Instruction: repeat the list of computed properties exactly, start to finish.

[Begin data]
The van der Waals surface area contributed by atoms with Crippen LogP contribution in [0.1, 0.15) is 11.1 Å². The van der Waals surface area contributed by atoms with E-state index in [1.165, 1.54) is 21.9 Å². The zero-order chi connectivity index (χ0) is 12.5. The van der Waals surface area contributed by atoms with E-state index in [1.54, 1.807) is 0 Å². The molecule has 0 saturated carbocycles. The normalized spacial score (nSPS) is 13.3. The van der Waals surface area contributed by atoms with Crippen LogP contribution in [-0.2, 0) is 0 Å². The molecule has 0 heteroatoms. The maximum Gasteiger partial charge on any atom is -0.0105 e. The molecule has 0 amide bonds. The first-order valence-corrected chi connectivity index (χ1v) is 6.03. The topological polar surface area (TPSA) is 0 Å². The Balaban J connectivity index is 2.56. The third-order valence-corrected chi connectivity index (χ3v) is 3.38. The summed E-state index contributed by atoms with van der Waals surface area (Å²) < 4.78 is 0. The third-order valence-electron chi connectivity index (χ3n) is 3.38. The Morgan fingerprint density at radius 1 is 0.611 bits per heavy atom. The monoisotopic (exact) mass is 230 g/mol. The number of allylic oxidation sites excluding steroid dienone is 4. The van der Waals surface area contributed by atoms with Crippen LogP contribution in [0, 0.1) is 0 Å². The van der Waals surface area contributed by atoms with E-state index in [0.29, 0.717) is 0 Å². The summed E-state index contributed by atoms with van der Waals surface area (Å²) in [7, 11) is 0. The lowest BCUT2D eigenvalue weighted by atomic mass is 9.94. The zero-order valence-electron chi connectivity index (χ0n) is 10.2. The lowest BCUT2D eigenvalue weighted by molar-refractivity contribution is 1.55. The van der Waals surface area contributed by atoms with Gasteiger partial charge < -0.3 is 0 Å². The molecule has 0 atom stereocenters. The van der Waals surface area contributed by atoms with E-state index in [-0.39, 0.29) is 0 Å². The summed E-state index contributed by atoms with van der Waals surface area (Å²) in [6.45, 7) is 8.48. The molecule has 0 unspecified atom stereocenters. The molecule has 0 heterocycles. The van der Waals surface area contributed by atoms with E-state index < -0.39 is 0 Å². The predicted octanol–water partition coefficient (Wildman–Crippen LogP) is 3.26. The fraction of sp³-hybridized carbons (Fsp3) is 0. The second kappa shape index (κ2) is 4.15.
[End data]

The van der Waals surface area contributed by atoms with Crippen LogP contribution in [0.1, 0.15) is 11.1 Å². The van der Waals surface area contributed by atoms with E-state index in [1.165, 1.54) is 21.9 Å². The zero-order chi connectivity index (χ0) is 12.5. The van der Waals surface area contributed by atoms with E-state index in [1.54, 1.807) is 0 Å². The molecule has 0 saturated carbocycles. The normalized spacial score (nSPS) is 13.3. The van der Waals surface area contributed by atoms with Crippen LogP contribution in [-0.2, 0) is 0 Å². The molecule has 0 heteroatoms. The maximum Gasteiger partial charge on any atom is -0.0105 e. The molecule has 0 amide bonds. The first-order valence-corrected chi connectivity index (χ1v) is 6.03. The topological polar surface area (TPSA) is 0 Å². The Balaban J connectivity index is 2.56. The third-order valence-corrected chi connectivity index (χ3v) is 3.38. The summed E-state index contributed by atoms with van der Waals surface area (Å²) < 4.78 is 0. The third-order valence-electron chi connectivity index (χ3n) is 3.38. The Morgan fingerprint density at radius 1 is 0.611 bits per heavy atom. The monoisotopic (exact) mass is 230 g/mol. The number of allylic oxidation sites excluding steroid dienone is 4. The van der Waals surface area contributed by atoms with Crippen LogP contribution in [0, 0.1) is 0 Å². The van der Waals surface area contributed by atoms with E-state index in [0.29, 0.717) is 0 Å². The summed E-state index contributed by atoms with van der Waals surface area (Å²) in [7, 11) is 0. The lowest BCUT2D eigenvalue weighted by atomic mass is 9.94. The zero-order valence-electron chi connectivity index (χ0n) is 10.2. The lowest BCUT2D eigenvalue weighted by molar-refractivity contribution is 1.55. The van der Waals surface area contributed by atoms with Gasteiger partial charge < -0.3 is 0 Å². The molecule has 0 atom stereocenters. The van der Waals surface area contributed by atoms with E-state index in [-0.39, 0.29) is 0 Å². The summed E-state index contributed by atoms with van der Waals surface area (Å²) in [6.45, 7) is 8.48. The molecule has 0 unspecified atom stereocenters. The molecule has 0 heterocycles. The van der Waals surface area contributed by atoms with E-state index < -0.39 is 0 Å². The predicted octanol–water partition coefficient (Wildman–Crippen LogP) is 3.26. The fraction of sp³-hybridized carbons (Fsp3) is 0. The second kappa shape index (κ2) is 4.15.